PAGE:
Under, the Racketeer Influenced and Corrupt Organization Act (RICO), it is illegal “for any person through a pattern of racketeering activity… to acquire or maintain…any interest in or control of any enterprise which is engaged in, or the activities affect, interstate of foreign commerce”. Because marijuana remains illegal under the federal Controlled Substances Act, state-legal marijuana businesses, by definition, involve racketeering activity in violation of RICO. When the government employs RICO against a defendant, the prosecution must prove, under 18 U.S.C. § 1962, that a person: (i) through the commission of two or more acts (ii) constituting a pattern of racketeering activity (iii) directly or indirectly invested in, maintained an interest in, or participated in, an enterprise, (iv) the activities of which affected interstate or foreign commerce. In addition to criminal liability, RICO also provides a civil cause of action for a party injured by the racketeering activity; in a civil RICO claim, a plaintiff must prove the elements, an injury to property or business, and proximate cause.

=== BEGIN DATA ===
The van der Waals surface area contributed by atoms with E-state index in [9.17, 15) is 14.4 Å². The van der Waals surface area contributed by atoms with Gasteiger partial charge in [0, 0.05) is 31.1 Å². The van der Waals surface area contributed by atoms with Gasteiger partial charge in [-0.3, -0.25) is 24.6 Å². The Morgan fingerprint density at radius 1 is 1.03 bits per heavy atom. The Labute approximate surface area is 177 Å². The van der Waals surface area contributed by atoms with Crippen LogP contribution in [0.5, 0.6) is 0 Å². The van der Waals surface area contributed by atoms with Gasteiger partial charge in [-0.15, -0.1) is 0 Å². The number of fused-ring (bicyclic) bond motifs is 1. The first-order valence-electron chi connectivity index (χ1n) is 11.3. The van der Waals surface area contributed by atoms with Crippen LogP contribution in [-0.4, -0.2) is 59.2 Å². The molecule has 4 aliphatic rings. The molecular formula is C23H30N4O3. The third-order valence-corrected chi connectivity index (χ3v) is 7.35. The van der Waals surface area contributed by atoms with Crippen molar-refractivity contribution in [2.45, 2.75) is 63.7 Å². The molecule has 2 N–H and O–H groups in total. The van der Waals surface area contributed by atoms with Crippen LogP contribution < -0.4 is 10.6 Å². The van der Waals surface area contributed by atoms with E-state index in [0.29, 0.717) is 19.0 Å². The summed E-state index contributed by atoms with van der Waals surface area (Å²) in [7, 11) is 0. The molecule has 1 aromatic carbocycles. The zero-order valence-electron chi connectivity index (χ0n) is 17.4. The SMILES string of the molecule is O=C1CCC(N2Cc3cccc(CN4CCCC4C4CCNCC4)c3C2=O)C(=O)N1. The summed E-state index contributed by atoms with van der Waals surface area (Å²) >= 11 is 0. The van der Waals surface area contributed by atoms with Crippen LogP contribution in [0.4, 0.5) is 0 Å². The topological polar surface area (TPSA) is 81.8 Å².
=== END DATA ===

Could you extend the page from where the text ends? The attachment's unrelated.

RICO’s potential power lies in who can bring a RICO claim and what entities can be subject to a RICO violation. First, any person who is “injured in his business or property by reason of a [RICO] violation may bring a RICO claim. Second, that RICO claim can be filed against not only the enterprise that directly engages in the cultivation and sale of marijuana, but also against “any individual or entity capable of holding a legal or beneficial interest in property.” This means that banks, insurance companies, accountants, landlords, business attorneys and anyone else involved in the operation of the cannabis enterprise may be exposed to RICO liability; as long as the conspirator intends to further an endeavor which, if completed, would satisfy all of the elements of a substantive criminal offense. No overt act is required.